Genetic engineering of a bacteriophage is a promising way to develop a highly functional biosensor. Almost countless configurational degree of freedom in the manipulation, considerable uncertainty and cost involved with the approach, however, have been huddles for the objective. In this paper, we demonstrate rapidly responding optical biosensor with high selectivity toward gaseous explosives with genetically engineered phages. The sensors are equipped with peptide sequences in phages optimally interacting with the volatile organic compounds (VOCs) in visible light regime. To overcome the conventional issues, we use extensive utilization of empirical calculations to construct a large database of 8000 tripeptides and screen the best for electronic nose sensing performance toward nine VOCs belonging to three chemical classes. First-principles density functional theory (DFT) calculations unveil underlying correlations between the chemical affinity and optical property change on an electronic band structure level. The computational outcomes are validated by in vitro experimental design and testing of multiarray sensors using genetically modified phage implemented with five selected tripeptide sequences and wild-type phages. The classification success rates estimated from hierarchical cluster analysis are shown to be very consistent with the calculations. Our optical biosensor demonstrates a 1 ppb level of sensing resolution for explosive VOCs, which is a substantial improvement over conventional biosensor. The systematic interplay of big data-based computational prediction and in situ experimental validation can provide smart design principles for unconventionally outstanding biosensors.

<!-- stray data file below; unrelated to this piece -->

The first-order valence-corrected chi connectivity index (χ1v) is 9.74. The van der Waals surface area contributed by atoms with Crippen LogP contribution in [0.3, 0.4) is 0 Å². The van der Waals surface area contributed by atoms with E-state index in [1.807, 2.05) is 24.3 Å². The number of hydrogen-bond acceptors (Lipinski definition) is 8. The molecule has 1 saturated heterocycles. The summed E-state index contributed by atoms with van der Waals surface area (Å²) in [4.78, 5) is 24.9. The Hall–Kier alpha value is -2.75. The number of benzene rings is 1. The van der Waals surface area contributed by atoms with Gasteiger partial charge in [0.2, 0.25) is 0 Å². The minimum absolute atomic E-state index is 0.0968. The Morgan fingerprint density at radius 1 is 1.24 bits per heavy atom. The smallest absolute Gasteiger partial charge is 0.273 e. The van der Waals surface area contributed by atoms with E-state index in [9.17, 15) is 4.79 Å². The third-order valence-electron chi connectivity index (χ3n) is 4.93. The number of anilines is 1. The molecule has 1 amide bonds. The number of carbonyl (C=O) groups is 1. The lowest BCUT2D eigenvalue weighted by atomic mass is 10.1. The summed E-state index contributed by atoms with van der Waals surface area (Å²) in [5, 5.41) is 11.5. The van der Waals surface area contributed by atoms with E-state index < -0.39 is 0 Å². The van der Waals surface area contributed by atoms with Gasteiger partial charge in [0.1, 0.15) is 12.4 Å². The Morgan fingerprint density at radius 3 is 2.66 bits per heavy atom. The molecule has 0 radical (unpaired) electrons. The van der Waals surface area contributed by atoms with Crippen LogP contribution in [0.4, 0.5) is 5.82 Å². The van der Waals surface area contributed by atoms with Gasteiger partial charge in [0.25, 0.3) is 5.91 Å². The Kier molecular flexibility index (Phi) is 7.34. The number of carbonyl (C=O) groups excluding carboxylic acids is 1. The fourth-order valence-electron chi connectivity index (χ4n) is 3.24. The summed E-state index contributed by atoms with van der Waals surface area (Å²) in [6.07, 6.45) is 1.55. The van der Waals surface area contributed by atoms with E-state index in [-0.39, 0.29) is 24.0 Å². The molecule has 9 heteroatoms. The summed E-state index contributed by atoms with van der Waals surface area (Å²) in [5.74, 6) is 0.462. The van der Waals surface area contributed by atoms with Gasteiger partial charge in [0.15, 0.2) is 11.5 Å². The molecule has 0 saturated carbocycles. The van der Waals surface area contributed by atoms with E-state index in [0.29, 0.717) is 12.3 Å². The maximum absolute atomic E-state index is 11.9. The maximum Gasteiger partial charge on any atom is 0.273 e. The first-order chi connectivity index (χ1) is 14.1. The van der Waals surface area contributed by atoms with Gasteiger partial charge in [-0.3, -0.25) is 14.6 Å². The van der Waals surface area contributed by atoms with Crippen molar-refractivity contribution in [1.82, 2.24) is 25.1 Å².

Bibliographical noteFunding Information:
This research was supported by the Creative Materials Discovery Program through the National Research Foundation of Korea (NRF) funded by the Ministry of Science and ICT ( NRF-2017M3D1A1039287 ) and the Global Frontier Program through the Global Frontier Hybrid Interface Materials ( GFHIM ) of National Research Foundation of Korea (NRF) funded by the Ministry of Science and ICT (Project No. 2013M3A6B1078882 ).
© 2021 Elsevier B.V.
All Science Journal Classification (ASJC) codes
- Biomedical Engineering